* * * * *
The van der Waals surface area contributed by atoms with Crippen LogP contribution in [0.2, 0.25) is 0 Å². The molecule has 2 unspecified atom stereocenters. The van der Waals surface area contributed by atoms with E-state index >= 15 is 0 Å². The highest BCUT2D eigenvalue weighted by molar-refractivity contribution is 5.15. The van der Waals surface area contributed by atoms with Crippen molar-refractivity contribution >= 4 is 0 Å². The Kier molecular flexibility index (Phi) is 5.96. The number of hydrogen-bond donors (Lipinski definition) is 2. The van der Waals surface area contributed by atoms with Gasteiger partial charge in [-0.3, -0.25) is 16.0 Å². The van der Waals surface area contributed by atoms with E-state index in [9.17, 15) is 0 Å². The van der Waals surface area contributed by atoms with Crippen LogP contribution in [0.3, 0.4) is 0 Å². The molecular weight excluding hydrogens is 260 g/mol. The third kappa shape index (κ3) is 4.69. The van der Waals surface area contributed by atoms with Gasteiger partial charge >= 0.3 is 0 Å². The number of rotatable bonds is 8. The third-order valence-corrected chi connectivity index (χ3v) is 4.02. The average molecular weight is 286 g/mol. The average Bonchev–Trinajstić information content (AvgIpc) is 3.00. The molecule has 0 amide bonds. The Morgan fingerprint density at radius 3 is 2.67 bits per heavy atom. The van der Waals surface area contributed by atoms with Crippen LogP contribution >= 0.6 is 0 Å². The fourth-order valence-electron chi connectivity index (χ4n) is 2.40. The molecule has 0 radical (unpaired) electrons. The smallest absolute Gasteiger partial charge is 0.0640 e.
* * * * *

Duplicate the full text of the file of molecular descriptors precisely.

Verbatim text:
The van der Waals surface area contributed by atoms with Crippen LogP contribution in [0.2, 0.25) is 0 Å². The molecule has 2 unspecified atom stereocenters. The van der Waals surface area contributed by atoms with E-state index >= 15 is 0 Å². The highest BCUT2D eigenvalue weighted by molar-refractivity contribution is 5.15. The van der Waals surface area contributed by atoms with Crippen molar-refractivity contribution >= 4 is 0 Å². The Kier molecular flexibility index (Phi) is 5.96. The number of hydrogen-bond donors (Lipinski definition) is 2. The van der Waals surface area contributed by atoms with Gasteiger partial charge in [-0.3, -0.25) is 16.0 Å². The van der Waals surface area contributed by atoms with E-state index in [9.17, 15) is 0 Å². The van der Waals surface area contributed by atoms with Crippen LogP contribution in [0.3, 0.4) is 0 Å². The molecular weight excluding hydrogens is 260 g/mol. The third kappa shape index (κ3) is 4.69. The van der Waals surface area contributed by atoms with Gasteiger partial charge >= 0.3 is 0 Å². The number of rotatable bonds is 8. The third-order valence-corrected chi connectivity index (χ3v) is 4.02. The average molecular weight is 286 g/mol. The average Bonchev–Trinajstić information content (AvgIpc) is 3.00. The molecule has 0 amide bonds. The Morgan fingerprint density at radius 3 is 2.67 bits per heavy atom. The van der Waals surface area contributed by atoms with Crippen LogP contribution >= 0.6 is 0 Å². The fourth-order valence-electron chi connectivity index (χ4n) is 2.40. The molecule has 0 radical (unpaired) electrons. The smallest absolute Gasteiger partial charge is 0.0640 e.